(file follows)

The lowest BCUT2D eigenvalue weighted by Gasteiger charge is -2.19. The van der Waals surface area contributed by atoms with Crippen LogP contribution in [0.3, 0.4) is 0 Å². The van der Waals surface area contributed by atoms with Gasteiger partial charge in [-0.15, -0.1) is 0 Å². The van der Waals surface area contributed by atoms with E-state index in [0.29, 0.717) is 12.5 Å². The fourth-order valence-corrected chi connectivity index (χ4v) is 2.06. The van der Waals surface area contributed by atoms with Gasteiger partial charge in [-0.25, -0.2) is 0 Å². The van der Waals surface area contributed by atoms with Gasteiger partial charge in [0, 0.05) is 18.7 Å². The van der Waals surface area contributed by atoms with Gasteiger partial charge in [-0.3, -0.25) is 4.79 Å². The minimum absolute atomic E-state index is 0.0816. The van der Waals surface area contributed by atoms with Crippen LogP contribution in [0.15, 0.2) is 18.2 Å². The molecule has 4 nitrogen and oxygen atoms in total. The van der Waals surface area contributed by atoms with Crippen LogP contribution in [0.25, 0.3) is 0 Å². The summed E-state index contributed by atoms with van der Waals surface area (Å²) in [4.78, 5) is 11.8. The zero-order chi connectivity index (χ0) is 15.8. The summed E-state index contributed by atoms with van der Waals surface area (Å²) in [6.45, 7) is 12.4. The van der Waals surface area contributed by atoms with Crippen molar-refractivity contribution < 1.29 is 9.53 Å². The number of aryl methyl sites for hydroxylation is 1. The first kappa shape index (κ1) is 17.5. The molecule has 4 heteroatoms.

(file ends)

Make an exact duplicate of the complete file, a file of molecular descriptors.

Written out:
The lowest BCUT2D eigenvalue weighted by Gasteiger charge is -2.19. The van der Waals surface area contributed by atoms with Crippen LogP contribution in [0.3, 0.4) is 0 Å². The van der Waals surface area contributed by atoms with Gasteiger partial charge in [-0.15, -0.1) is 0 Å². The van der Waals surface area contributed by atoms with E-state index in [0.29, 0.717) is 12.5 Å². The fourth-order valence-corrected chi connectivity index (χ4v) is 2.06. The van der Waals surface area contributed by atoms with Gasteiger partial charge in [-0.25, -0.2) is 0 Å². The van der Waals surface area contributed by atoms with Gasteiger partial charge in [0, 0.05) is 18.7 Å². The van der Waals surface area contributed by atoms with Gasteiger partial charge in [-0.3, -0.25) is 4.79 Å². The minimum absolute atomic E-state index is 0.0816. The van der Waals surface area contributed by atoms with Crippen LogP contribution in [0.15, 0.2) is 18.2 Å². The molecule has 4 nitrogen and oxygen atoms in total. The van der Waals surface area contributed by atoms with Crippen LogP contribution in [0.25, 0.3) is 0 Å². The summed E-state index contributed by atoms with van der Waals surface area (Å²) in [4.78, 5) is 11.8. The zero-order chi connectivity index (χ0) is 15.8. The summed E-state index contributed by atoms with van der Waals surface area (Å²) in [6.45, 7) is 12.4. The van der Waals surface area contributed by atoms with Crippen molar-refractivity contribution < 1.29 is 9.53 Å². The number of aryl methyl sites for hydroxylation is 1. The first kappa shape index (κ1) is 17.5. The molecule has 4 heteroatoms.